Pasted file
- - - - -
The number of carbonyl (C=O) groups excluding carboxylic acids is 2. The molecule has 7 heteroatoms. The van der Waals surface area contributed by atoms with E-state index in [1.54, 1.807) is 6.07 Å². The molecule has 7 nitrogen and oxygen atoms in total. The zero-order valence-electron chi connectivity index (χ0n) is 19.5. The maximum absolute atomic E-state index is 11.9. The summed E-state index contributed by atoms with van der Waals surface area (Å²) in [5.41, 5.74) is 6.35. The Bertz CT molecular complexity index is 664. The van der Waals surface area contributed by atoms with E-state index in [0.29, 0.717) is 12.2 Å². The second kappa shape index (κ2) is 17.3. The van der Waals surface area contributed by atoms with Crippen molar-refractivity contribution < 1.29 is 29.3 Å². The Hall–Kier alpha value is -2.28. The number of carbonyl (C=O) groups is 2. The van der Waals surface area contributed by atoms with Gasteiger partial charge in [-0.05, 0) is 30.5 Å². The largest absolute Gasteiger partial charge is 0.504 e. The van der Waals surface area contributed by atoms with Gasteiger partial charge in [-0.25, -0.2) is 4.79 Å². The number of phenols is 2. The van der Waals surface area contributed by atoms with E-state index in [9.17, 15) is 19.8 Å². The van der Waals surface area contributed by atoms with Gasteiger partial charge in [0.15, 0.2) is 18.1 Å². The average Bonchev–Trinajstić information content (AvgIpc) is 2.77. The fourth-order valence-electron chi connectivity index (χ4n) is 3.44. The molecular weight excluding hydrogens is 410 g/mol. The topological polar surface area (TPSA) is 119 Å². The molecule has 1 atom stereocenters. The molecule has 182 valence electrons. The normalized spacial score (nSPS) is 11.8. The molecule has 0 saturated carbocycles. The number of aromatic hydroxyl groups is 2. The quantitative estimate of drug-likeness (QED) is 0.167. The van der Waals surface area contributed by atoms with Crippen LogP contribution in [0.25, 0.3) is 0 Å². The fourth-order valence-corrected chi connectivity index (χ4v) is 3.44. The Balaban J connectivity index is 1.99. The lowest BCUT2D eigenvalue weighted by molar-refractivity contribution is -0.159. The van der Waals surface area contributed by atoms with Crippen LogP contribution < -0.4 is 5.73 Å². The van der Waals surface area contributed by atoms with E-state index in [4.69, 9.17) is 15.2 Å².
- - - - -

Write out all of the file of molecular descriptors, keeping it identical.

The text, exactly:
The number of carbonyl (C=O) groups excluding carboxylic acids is 2. The molecule has 7 heteroatoms. The van der Waals surface area contributed by atoms with E-state index in [1.54, 1.807) is 6.07 Å². The molecule has 7 nitrogen and oxygen atoms in total. The zero-order valence-electron chi connectivity index (χ0n) is 19.5. The maximum absolute atomic E-state index is 11.9. The summed E-state index contributed by atoms with van der Waals surface area (Å²) in [5.41, 5.74) is 6.35. The Bertz CT molecular complexity index is 664. The van der Waals surface area contributed by atoms with E-state index in [0.29, 0.717) is 12.2 Å². The second kappa shape index (κ2) is 17.3. The van der Waals surface area contributed by atoms with Crippen molar-refractivity contribution < 1.29 is 29.3 Å². The Hall–Kier alpha value is -2.28. The number of carbonyl (C=O) groups is 2. The van der Waals surface area contributed by atoms with Gasteiger partial charge in [-0.05, 0) is 30.5 Å². The largest absolute Gasteiger partial charge is 0.504 e. The van der Waals surface area contributed by atoms with Gasteiger partial charge in [-0.25, -0.2) is 4.79 Å². The number of phenols is 2. The van der Waals surface area contributed by atoms with E-state index in [9.17, 15) is 19.8 Å². The van der Waals surface area contributed by atoms with Gasteiger partial charge in [0.15, 0.2) is 18.1 Å². The average Bonchev–Trinajstić information content (AvgIpc) is 2.77. The fourth-order valence-electron chi connectivity index (χ4n) is 3.44. The molecular weight excluding hydrogens is 410 g/mol. The topological polar surface area (TPSA) is 119 Å². The molecule has 1 atom stereocenters. The molecule has 182 valence electrons. The normalized spacial score (nSPS) is 11.8. The molecule has 0 saturated carbocycles. The number of aromatic hydroxyl groups is 2. The quantitative estimate of drug-likeness (QED) is 0.167. The van der Waals surface area contributed by atoms with Crippen LogP contribution in [0.25, 0.3) is 0 Å². The fourth-order valence-corrected chi connectivity index (χ4v) is 3.44. The Balaban J connectivity index is 1.99. The lowest BCUT2D eigenvalue weighted by molar-refractivity contribution is -0.159. The van der Waals surface area contributed by atoms with Crippen LogP contribution < -0.4 is 5.73 Å². The van der Waals surface area contributed by atoms with E-state index in [4.69, 9.17) is 15.2 Å².